Generally, Okinawans live according to the solar calendar, but they celebrate the traditional town occasions or ceremonies for their god and family events according to the lunisolar calendar. Both the solar calendar and the lunisolar calendar exists in their daily lives.
This paper is to study the different layers of the community in regards to the reorganization of the time for enforcement of the ritual “Hatsugan” among the traditional events for New Year's Day. It is based on the field survey results in Shinzato, Nanjo-city, carried out from December 2015 to January 2016. Because New Year's Day is a public holiday and the community members can be assembled, “Hatsugan” is celebrated on the date indicated on the solar calender; it is not on the lunisolar calendar, which is more related to their everyday lives in Shinzato.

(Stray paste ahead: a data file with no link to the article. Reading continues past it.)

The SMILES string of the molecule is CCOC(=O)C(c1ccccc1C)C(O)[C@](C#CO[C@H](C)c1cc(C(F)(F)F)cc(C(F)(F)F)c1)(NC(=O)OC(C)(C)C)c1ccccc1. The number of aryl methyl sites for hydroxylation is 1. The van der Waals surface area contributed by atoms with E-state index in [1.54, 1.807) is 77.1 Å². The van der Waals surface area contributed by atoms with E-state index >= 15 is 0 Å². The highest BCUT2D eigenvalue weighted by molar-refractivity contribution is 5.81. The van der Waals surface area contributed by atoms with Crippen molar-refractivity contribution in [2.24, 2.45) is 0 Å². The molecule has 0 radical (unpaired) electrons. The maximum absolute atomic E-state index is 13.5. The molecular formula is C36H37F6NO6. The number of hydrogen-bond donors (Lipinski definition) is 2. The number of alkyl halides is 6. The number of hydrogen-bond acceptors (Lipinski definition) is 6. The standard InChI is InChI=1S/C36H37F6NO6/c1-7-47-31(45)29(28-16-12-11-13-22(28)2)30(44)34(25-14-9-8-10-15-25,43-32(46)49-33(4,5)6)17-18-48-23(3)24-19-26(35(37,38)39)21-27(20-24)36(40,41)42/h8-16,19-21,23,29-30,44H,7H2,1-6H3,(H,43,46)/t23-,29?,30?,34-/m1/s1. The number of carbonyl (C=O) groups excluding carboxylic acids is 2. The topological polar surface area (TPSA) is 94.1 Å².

However, the primary purpose of “Uganbutuchi,” celebrated on December 24th of the lunisolar calendar, is to remove the hope in the year “Hatsugan.” By erasing the existing hope, they can pray for the new year. Originally, the new year “Hatsugan” is followed by “Uganbutuchi,” but because the date of “Hatsugan” is celebrated according to the solar calendar, the new year's prayer is offered up without removing the last year's hope. It is the same with the case of Minei, Nanjo-city.
Considering the purpose of the ritual, the change of the time for enforcement of “Uganbutuchi” can lead to the destruction of the ritual. Through this example, it was confirmed that a folk ritual could be reorganized and destroyed by the changing circumstances and its adaptabilities.